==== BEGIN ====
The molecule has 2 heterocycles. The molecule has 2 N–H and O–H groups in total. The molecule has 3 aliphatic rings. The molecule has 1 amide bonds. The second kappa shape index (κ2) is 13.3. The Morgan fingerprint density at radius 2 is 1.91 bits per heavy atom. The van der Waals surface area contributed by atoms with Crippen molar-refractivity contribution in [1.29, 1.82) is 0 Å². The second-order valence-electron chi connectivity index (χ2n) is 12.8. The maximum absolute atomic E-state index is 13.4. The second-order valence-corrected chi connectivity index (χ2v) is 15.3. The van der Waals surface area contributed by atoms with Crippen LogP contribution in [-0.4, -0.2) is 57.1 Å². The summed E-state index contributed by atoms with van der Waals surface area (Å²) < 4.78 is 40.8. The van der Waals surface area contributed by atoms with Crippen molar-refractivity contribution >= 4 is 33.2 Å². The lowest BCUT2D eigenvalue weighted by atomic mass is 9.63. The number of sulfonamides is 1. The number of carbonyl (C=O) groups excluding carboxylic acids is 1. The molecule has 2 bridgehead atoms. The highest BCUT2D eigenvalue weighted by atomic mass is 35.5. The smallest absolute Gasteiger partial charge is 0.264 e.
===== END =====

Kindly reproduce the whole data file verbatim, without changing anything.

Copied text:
The molecule has 2 heterocycles. The molecule has 2 N–H and O–H groups in total. The molecule has 3 aliphatic rings. The molecule has 1 amide bonds. The second kappa shape index (κ2) is 13.3. The Morgan fingerprint density at radius 2 is 1.91 bits per heavy atom. The van der Waals surface area contributed by atoms with Crippen molar-refractivity contribution in [1.29, 1.82) is 0 Å². The second-order valence-electron chi connectivity index (χ2n) is 12.8. The maximum absolute atomic E-state index is 13.4. The second-order valence-corrected chi connectivity index (χ2v) is 15.3. The van der Waals surface area contributed by atoms with Crippen LogP contribution in [-0.4, -0.2) is 57.1 Å². The summed E-state index contributed by atoms with van der Waals surface area (Å²) < 4.78 is 40.8. The van der Waals surface area contributed by atoms with Crippen molar-refractivity contribution >= 4 is 33.2 Å². The lowest BCUT2D eigenvalue weighted by atomic mass is 9.63. The number of sulfonamides is 1. The number of carbonyl (C=O) groups excluding carboxylic acids is 1. The molecule has 2 bridgehead atoms. The highest BCUT2D eigenvalue weighted by atomic mass is 35.5. The smallest absolute Gasteiger partial charge is 0.264 e.